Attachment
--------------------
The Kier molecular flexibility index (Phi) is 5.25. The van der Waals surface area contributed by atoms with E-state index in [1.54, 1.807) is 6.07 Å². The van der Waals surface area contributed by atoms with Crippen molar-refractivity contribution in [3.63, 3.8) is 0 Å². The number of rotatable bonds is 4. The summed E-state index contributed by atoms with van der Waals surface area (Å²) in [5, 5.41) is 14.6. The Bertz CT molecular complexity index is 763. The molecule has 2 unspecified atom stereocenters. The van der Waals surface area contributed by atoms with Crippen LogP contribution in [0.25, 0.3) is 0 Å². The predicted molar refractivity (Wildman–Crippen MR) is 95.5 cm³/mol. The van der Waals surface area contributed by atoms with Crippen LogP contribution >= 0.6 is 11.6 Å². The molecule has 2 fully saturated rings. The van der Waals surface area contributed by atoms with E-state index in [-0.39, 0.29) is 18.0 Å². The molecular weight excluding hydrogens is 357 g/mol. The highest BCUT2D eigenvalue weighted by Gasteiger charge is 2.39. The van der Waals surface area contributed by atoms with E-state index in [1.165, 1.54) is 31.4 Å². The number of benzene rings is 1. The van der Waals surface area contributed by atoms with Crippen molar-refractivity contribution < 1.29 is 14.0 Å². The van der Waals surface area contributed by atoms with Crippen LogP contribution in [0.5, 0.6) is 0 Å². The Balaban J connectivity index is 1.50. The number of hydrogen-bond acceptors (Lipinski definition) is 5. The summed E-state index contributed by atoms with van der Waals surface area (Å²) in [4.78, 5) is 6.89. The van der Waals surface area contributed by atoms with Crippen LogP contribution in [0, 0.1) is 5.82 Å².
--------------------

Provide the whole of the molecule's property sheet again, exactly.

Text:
The Kier molecular flexibility index (Phi) is 5.25. The van der Waals surface area contributed by atoms with E-state index in [1.54, 1.807) is 6.07 Å². The van der Waals surface area contributed by atoms with Crippen molar-refractivity contribution in [3.63, 3.8) is 0 Å². The number of rotatable bonds is 4. The summed E-state index contributed by atoms with van der Waals surface area (Å²) in [5, 5.41) is 14.6. The Bertz CT molecular complexity index is 763. The molecule has 2 unspecified atom stereocenters. The van der Waals surface area contributed by atoms with Crippen LogP contribution in [0.25, 0.3) is 0 Å². The predicted molar refractivity (Wildman–Crippen MR) is 95.5 cm³/mol. The van der Waals surface area contributed by atoms with Crippen LogP contribution >= 0.6 is 11.6 Å². The molecule has 2 fully saturated rings. The van der Waals surface area contributed by atoms with E-state index in [-0.39, 0.29) is 18.0 Å². The molecular weight excluding hydrogens is 357 g/mol. The highest BCUT2D eigenvalue weighted by Gasteiger charge is 2.39. The van der Waals surface area contributed by atoms with E-state index in [1.165, 1.54) is 31.4 Å². The number of benzene rings is 1. The van der Waals surface area contributed by atoms with Crippen molar-refractivity contribution < 1.29 is 14.0 Å². The van der Waals surface area contributed by atoms with Crippen LogP contribution in [0.5, 0.6) is 0 Å². The Balaban J connectivity index is 1.50. The number of hydrogen-bond acceptors (Lipinski definition) is 5. The summed E-state index contributed by atoms with van der Waals surface area (Å²) in [4.78, 5) is 6.89. The van der Waals surface area contributed by atoms with Crippen LogP contribution in [0, 0.1) is 5.82 Å².